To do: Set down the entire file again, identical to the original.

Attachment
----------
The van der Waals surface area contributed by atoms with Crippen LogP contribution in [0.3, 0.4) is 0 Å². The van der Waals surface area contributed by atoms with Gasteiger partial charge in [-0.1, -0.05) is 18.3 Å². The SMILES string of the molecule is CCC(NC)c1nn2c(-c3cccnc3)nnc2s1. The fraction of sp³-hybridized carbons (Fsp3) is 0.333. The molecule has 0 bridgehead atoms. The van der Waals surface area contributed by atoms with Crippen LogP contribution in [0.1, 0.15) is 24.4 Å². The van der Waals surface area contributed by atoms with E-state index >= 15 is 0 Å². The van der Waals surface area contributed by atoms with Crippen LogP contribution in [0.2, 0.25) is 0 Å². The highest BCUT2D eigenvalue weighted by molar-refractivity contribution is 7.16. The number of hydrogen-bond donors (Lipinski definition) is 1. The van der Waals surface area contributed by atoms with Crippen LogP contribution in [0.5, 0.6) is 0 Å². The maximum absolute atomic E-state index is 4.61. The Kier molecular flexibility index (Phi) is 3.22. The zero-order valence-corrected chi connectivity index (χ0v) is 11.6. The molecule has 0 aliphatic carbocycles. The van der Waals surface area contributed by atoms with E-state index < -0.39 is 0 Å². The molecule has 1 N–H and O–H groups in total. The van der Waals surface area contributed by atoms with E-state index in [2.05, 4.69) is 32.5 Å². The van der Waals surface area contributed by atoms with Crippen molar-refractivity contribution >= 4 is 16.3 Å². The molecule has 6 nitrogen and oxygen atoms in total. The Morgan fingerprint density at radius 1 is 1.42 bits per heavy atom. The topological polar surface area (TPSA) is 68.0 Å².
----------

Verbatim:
The van der Waals surface area contributed by atoms with Crippen LogP contribution in [0.3, 0.4) is 0 Å². The van der Waals surface area contributed by atoms with Gasteiger partial charge in [-0.1, -0.05) is 18.3 Å². The SMILES string of the molecule is CCC(NC)c1nn2c(-c3cccnc3)nnc2s1. The fraction of sp³-hybridized carbons (Fsp3) is 0.333. The molecule has 0 bridgehead atoms. The van der Waals surface area contributed by atoms with Crippen LogP contribution in [0.1, 0.15) is 24.4 Å². The van der Waals surface area contributed by atoms with E-state index >= 15 is 0 Å². The van der Waals surface area contributed by atoms with Crippen LogP contribution in [0.2, 0.25) is 0 Å². The highest BCUT2D eigenvalue weighted by molar-refractivity contribution is 7.16. The number of hydrogen-bond donors (Lipinski definition) is 1. The van der Waals surface area contributed by atoms with Crippen LogP contribution in [0.5, 0.6) is 0 Å². The maximum absolute atomic E-state index is 4.61. The Kier molecular flexibility index (Phi) is 3.22. The zero-order valence-corrected chi connectivity index (χ0v) is 11.6. The molecule has 0 aliphatic carbocycles. The van der Waals surface area contributed by atoms with E-state index < -0.39 is 0 Å². The molecule has 1 N–H and O–H groups in total. The van der Waals surface area contributed by atoms with E-state index in [2.05, 4.69) is 32.5 Å². The van der Waals surface area contributed by atoms with Crippen molar-refractivity contribution >= 4 is 16.3 Å². The molecule has 6 nitrogen and oxygen atoms in total. The Morgan fingerprint density at radius 1 is 1.42 bits per heavy atom. The topological polar surface area (TPSA) is 68.0 Å².